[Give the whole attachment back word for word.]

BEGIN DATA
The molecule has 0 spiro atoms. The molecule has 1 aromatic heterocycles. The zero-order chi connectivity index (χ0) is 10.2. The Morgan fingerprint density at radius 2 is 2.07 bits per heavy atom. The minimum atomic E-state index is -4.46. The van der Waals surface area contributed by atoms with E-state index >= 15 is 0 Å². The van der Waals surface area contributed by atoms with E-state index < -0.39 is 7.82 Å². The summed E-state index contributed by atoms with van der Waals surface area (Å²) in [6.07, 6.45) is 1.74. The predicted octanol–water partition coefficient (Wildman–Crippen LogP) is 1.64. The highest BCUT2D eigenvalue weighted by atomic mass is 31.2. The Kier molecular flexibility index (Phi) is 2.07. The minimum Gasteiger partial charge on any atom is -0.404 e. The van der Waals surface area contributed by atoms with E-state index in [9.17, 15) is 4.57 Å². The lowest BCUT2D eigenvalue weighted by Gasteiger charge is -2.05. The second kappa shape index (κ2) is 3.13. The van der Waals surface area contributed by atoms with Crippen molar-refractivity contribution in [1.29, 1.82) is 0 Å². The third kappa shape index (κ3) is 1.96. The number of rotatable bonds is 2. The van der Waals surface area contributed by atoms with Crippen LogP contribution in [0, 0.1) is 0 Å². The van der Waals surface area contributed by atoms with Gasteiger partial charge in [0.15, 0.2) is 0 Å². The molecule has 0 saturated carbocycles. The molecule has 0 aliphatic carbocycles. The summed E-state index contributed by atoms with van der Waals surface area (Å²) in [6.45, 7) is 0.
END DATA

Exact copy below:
The molecule has 0 spiro atoms. The molecule has 1 aromatic heterocycles. The zero-order chi connectivity index (χ0) is 10.2. The Morgan fingerprint density at radius 2 is 2.07 bits per heavy atom. The minimum atomic E-state index is -4.46. The van der Waals surface area contributed by atoms with E-state index >= 15 is 0 Å². The van der Waals surface area contributed by atoms with E-state index < -0.39 is 7.82 Å². The summed E-state index contributed by atoms with van der Waals surface area (Å²) in [6.07, 6.45) is 1.74. The predicted octanol–water partition coefficient (Wildman–Crippen LogP) is 1.64. The highest BCUT2D eigenvalue weighted by atomic mass is 31.2. The Kier molecular flexibility index (Phi) is 2.07. The minimum Gasteiger partial charge on any atom is -0.404 e. The van der Waals surface area contributed by atoms with E-state index in [9.17, 15) is 4.57 Å². The lowest BCUT2D eigenvalue weighted by Gasteiger charge is -2.05. The second kappa shape index (κ2) is 3.13. The van der Waals surface area contributed by atoms with Crippen molar-refractivity contribution in [1.29, 1.82) is 0 Å². The third kappa shape index (κ3) is 1.96. The number of rotatable bonds is 2. The van der Waals surface area contributed by atoms with Crippen LogP contribution in [0, 0.1) is 0 Å². The van der Waals surface area contributed by atoms with Gasteiger partial charge in [0.15, 0.2) is 0 Å². The molecule has 0 saturated carbocycles. The molecule has 0 aliphatic carbocycles. The summed E-state index contributed by atoms with van der Waals surface area (Å²) in [6.45, 7) is 0.